All too often I get around to something that has been in my "must-read" pile for far too long and ask myself why on earth I haven't read it before. Google's "Winning the Zero Moment of Truth - ZMOT" has been hanging around on my Kindle since last September, and when I read it last week, I kicked myself for not sailing through it earlier.
You can read it too, for free, in about an hour, and you really should. It's free because it is an extended white paper for search engine marketing the Google way, but it really is more than that. It speaks to the changing model of behavior among all purchasers that has led to Google's success, and by extension, anyone who factors that model into how they go to market.
The basic premise is builds on a traditional path to purchase, modeled as Stimulus + Shelf + Experience. Stimulus is where you are first aware of a product, through advertising or identification of your need. Shelf is where you first evaluate the product, sometimes by literally picking it off the shelf and examining it. Experience is where you have bought the product and evaluate it post purchase as fulfilling your needs and expectations. The shelf encounter has been referred to as the "first moment of truth", where your examination leads you to choose yes or now, purchase or not. The actual product experience is the "second moment of truth" where your use of the product leads you to judge whether it fulfilled its promise or not.
Google's Jim Lecinski posits a "zero moment of truth" that now influences most buying decisions. Before even hitting the shelf, people hit the Internet (Google, they hope) to apply a first filter to decide which path to take. Marketers who feel they can make their case at the "first moment of truth" may be left emptyhanded.
The book does a good job laying out the model for those who haven't figured it out already, and gives some good exercises and practical steps to apply to your own product or brand. Lecinski also highlights the shift from messaging to modeling as the holy grail of marketers. I still hear too many marketers base first principles around the messages they want to convey to the marketplace, ignoring the complexity of the connected consumer and the network of influence that is often impervious to top-down messaging efforts.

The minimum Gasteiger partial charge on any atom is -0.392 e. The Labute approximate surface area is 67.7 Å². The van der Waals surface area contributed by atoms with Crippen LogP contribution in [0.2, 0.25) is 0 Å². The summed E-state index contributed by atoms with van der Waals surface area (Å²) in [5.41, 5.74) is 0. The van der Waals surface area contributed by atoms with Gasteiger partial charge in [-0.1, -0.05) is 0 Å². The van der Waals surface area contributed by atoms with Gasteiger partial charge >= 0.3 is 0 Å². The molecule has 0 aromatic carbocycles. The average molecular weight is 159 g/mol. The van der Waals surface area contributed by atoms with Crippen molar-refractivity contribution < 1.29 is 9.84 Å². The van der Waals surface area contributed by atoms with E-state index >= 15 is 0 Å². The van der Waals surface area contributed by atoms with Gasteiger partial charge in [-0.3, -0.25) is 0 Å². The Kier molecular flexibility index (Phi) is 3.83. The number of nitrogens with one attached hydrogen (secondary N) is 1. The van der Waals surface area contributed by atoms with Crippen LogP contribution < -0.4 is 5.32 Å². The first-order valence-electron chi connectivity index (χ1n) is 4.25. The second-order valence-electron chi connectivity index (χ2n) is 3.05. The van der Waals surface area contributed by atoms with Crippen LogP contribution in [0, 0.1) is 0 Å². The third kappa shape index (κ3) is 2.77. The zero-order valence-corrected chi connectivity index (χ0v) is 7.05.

I love to see new models well articulated, even if they are thinly disguised promotions of the most successful player of the model, and this is a good source for any marketer who needs a refresher course on how things have changed, and how quickly they continue to change.
While ZMOT's primary contrast with older models of marketing is of great value, I noted a couple of contrasts with some recent ideas that are worth exploring.
There's a tension between highly effective search models and consumer-directed targeting on the one hand, and the rewards of serendipity on the other hand. Chapter 4 of ZMOT goes into the effect of rankings and ratings on peoples ZMOT choices. Yet people making more and more decisions based on ZMOT rankings, whether they're Yelp stars or Google's PageRank telling you what pages to see, will miss out on the discovery of the outliers, or products where the one good review out of 20 is from someone who has the same quirky taste as you. Salon explores this phenomenon in more detail in the article "How Yelp destroyed the thrill of exploring".
Though this runs counter to Google's hyperefficient market model, I think algorithms can factor serendipity in balance with relevance and user goals - (like the BananaSlug search engine's "long tail search" algorithm.)
Yes or not yes?
Lecinski isn't just a pitchman for Google, he's also an enthusiast for change, innovation and progress. From ZMOT:
"How can marketers keep up? 'Say yes.' That's one of Lorraine Twohill's favorite sayings, and I love it. It's always easy to be cautious and say 'no.' But ideas come from everywhere now. Embrace that! Say yes as often as possible. Be nimble. Take risks, try new things, learn and be surprised."
This is in contrast with another philosophy I've embraced from another great little book that you can read too, in about an hour, and you really should. Derek Sivers's "Anything You Want" isn't free, but it's a fresh breeze on entrepreneurial success. In it, Sivers says,
"If you're not saying 'HELL YEAH!' about something, say 'no.'
When deciding whether to do something, if you feel anything less than 'Wow! That would be amazing! Absolutely! Hell yeah!' -- then say 'no.'
When you say 'no' to most things, you leave room in your life to throw yourself completely into that rare thing that makes you say 'HELL YEAH!'
Every event you get invited to. Every request to start a new project. If you're not saying 'HELL YEAH!' about it, say 'no.'
We're all busy. We've all taken on too much. Saying yes to less is the way out."
Yes or no? Who is right? Maybe the answer is that Sivers's "HELL YEAH!" vs "no" is a ZMOT moment for us all.